binocular wrote: ↑Sat Sep 26, 2020 7:12 am
From what I've heard, the central tenet among magicians and conmen is that magic works because people want to be deceived and enjoy the deception.
I take it that an arahant has no desire to be deceived, so magic becomes moot for him.
I think you raise a good point there. In Buddhism, desire is often described as a defilement. Some analogies are given to liken purifying the mind with purifying water. When water is pure, it becomes transparent and one can see through it.
It is a central tenet to focus on the lack of substance or essence in conditioned phenomena, but the teachings remain largely silent on how a mind free from the main delusion functions in terms of ability, speed and the kinds of knowledge and abilities that become accessible to it.
Secondly, when exactly would an arahant find themselves in a situation where they would be exposed to a magician/conman? Like when a lay person would merely pretend to put food into the arhant's bowl?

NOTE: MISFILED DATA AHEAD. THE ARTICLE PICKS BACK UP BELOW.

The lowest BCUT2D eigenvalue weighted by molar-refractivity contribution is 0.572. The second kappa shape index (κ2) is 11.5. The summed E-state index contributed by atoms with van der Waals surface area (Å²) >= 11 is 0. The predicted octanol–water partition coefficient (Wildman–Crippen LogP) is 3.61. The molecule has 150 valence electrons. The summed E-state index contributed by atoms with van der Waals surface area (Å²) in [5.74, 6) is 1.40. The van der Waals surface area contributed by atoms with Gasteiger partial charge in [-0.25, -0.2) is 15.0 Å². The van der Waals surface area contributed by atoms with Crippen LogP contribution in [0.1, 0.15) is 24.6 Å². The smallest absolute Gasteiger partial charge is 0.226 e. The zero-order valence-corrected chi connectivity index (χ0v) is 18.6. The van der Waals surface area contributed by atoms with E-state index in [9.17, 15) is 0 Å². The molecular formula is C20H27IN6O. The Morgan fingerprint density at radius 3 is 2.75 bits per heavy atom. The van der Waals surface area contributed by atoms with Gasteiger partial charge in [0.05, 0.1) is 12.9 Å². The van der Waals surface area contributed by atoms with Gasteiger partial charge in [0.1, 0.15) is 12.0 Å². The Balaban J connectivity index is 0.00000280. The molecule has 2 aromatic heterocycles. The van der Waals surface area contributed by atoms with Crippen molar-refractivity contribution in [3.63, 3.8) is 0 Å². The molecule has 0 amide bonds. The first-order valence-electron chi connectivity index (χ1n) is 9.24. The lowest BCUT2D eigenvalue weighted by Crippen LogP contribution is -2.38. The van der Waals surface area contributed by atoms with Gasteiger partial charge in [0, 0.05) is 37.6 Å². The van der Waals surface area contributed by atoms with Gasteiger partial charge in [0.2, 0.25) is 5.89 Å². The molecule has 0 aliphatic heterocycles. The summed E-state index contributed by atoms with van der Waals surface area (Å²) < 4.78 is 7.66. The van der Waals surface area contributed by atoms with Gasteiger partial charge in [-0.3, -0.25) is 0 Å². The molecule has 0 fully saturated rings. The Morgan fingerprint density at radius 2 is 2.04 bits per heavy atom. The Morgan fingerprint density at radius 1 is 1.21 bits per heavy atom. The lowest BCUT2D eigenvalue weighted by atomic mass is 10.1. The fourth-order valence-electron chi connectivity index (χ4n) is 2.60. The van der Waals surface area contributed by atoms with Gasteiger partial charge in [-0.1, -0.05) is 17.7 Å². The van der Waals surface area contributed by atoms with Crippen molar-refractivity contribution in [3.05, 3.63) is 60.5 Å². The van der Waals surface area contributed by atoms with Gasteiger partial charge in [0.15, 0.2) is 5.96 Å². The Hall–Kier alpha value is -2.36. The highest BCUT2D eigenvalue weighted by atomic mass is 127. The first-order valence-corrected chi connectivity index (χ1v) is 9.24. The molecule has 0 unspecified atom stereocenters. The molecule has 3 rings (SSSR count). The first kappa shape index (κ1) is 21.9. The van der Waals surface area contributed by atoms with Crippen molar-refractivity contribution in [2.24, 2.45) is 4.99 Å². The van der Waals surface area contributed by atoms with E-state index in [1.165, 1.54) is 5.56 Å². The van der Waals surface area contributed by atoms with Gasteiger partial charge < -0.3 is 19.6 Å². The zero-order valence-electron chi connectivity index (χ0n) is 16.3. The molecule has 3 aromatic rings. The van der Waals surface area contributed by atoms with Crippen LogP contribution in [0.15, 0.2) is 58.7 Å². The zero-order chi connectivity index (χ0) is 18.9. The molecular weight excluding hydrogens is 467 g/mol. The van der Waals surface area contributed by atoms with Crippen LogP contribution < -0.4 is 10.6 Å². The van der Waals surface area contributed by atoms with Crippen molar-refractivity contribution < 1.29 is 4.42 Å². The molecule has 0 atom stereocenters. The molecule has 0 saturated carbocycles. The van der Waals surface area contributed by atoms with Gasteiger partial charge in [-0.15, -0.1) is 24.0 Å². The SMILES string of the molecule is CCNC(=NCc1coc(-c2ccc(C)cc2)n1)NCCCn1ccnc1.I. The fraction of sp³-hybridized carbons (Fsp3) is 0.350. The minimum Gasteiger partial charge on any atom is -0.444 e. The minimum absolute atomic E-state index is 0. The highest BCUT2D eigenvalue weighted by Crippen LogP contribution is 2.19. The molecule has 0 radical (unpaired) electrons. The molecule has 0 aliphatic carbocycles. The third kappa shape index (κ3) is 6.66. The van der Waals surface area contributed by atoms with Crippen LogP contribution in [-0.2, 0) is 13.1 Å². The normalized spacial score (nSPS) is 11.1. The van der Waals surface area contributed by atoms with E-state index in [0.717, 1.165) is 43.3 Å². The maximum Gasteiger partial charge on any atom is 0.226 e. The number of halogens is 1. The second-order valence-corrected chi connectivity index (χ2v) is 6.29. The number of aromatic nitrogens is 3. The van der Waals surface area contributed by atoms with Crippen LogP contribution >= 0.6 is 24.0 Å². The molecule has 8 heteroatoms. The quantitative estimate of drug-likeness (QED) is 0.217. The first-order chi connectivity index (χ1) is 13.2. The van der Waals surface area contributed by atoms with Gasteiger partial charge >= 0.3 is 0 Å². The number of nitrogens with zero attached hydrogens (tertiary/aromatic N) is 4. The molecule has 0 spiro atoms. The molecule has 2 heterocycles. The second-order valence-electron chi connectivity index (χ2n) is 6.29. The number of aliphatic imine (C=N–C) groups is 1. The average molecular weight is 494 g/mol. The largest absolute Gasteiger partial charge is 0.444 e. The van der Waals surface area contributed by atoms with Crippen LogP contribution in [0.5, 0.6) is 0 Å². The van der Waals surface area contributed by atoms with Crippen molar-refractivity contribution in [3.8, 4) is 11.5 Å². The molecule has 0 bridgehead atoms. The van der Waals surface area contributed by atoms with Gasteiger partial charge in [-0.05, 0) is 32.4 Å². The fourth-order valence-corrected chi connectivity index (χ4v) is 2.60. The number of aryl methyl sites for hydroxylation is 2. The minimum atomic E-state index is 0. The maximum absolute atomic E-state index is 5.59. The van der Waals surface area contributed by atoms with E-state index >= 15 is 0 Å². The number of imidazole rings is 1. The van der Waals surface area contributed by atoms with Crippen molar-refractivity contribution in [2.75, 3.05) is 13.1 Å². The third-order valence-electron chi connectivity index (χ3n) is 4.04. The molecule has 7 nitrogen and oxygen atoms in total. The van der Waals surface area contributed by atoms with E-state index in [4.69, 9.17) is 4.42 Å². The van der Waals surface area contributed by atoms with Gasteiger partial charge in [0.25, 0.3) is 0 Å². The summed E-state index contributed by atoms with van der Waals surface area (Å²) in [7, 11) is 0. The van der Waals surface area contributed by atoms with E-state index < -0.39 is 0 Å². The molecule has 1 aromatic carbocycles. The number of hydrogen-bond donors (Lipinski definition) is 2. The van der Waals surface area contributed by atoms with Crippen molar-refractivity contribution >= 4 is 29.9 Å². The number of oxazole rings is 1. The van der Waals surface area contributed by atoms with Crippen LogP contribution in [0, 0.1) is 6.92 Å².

This is possibly the silly part of my question because the aims of the two are very different. The magician aims to excite the senses and seek attention and approval, while the Arahant is peaceful and dispassionate who would persuade people to stay away from such endeavors.
And yet, in religions, one of the main characters in storyology is obsessed with deceiving, whether Mara in Indian religions or Satan in Abrahamic religions. We are also told that saints have magic or psychic powers but they use it for different purposes than evil ones. In Mahayana Buddhism, Malirepa sought Arahantship after mastering magic. The miracles performed by prophets are similar to magic. Both challenge the ordinary mind to reproduce the same phenomena.
And the Blessed One addressed the bhikkhus, saying: "Behold now, bhikkhus, I exhort you: All compounded things are subject to vanish. Strive with earnestness!"
This was the last word of the Tathagata.